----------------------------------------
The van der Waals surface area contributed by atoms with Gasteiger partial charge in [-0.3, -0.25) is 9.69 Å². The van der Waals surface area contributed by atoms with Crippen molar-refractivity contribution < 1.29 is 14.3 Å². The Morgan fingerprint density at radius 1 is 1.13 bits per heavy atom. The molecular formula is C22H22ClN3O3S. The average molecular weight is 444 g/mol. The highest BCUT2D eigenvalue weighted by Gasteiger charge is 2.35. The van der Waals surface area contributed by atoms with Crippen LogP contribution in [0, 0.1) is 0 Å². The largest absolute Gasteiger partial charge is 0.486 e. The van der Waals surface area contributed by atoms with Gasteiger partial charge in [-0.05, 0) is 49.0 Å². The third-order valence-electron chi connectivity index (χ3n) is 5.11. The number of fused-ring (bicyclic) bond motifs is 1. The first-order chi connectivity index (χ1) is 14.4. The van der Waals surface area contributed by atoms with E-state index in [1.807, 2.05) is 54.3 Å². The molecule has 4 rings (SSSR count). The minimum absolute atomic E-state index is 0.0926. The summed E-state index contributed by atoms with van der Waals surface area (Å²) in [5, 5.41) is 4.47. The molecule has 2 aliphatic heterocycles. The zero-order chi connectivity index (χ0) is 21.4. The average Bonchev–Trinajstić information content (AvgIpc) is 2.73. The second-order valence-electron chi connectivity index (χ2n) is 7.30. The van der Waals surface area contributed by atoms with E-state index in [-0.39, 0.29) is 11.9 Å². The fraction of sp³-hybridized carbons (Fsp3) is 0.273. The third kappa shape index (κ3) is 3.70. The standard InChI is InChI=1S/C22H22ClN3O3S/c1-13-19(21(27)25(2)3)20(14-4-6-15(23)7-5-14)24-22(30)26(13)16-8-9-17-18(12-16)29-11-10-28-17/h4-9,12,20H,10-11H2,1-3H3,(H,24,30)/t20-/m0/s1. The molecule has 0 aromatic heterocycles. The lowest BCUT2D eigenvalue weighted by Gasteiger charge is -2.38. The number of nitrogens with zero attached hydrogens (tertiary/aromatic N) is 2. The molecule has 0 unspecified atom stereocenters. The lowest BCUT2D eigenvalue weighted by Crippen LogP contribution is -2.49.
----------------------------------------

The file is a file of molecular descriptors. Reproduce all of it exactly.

The van der Waals surface area contributed by atoms with Gasteiger partial charge in [-0.3, -0.25) is 9.69 Å². The van der Waals surface area contributed by atoms with Crippen molar-refractivity contribution < 1.29 is 14.3 Å². The Morgan fingerprint density at radius 1 is 1.13 bits per heavy atom. The molecular formula is C22H22ClN3O3S. The average molecular weight is 444 g/mol. The highest BCUT2D eigenvalue weighted by Gasteiger charge is 2.35. The van der Waals surface area contributed by atoms with Crippen LogP contribution in [0, 0.1) is 0 Å². The largest absolute Gasteiger partial charge is 0.486 e. The van der Waals surface area contributed by atoms with Gasteiger partial charge in [-0.05, 0) is 49.0 Å². The third-order valence-electron chi connectivity index (χ3n) is 5.11. The number of fused-ring (bicyclic) bond motifs is 1. The first-order chi connectivity index (χ1) is 14.4. The van der Waals surface area contributed by atoms with E-state index in [1.807, 2.05) is 54.3 Å². The molecule has 4 rings (SSSR count). The minimum absolute atomic E-state index is 0.0926. The summed E-state index contributed by atoms with van der Waals surface area (Å²) in [5, 5.41) is 4.47. The molecule has 2 aliphatic heterocycles. The zero-order chi connectivity index (χ0) is 21.4. The average Bonchev–Trinajstić information content (AvgIpc) is 2.73. The second-order valence-electron chi connectivity index (χ2n) is 7.30. The van der Waals surface area contributed by atoms with E-state index in [-0.39, 0.29) is 11.9 Å². The fraction of sp³-hybridized carbons (Fsp3) is 0.273. The third kappa shape index (κ3) is 3.70. The standard InChI is InChI=1S/C22H22ClN3O3S/c1-13-19(21(27)25(2)3)20(14-4-6-15(23)7-5-14)24-22(30)26(13)16-8-9-17-18(12-16)29-11-10-28-17/h4-9,12,20H,10-11H2,1-3H3,(H,24,30)/t20-/m0/s1. The molecule has 0 aromatic heterocycles. The lowest BCUT2D eigenvalue weighted by Gasteiger charge is -2.38. The number of nitrogens with zero attached hydrogens (tertiary/aromatic N) is 2. The molecule has 0 unspecified atom stereocenters. The lowest BCUT2D eigenvalue weighted by Crippen LogP contribution is -2.49.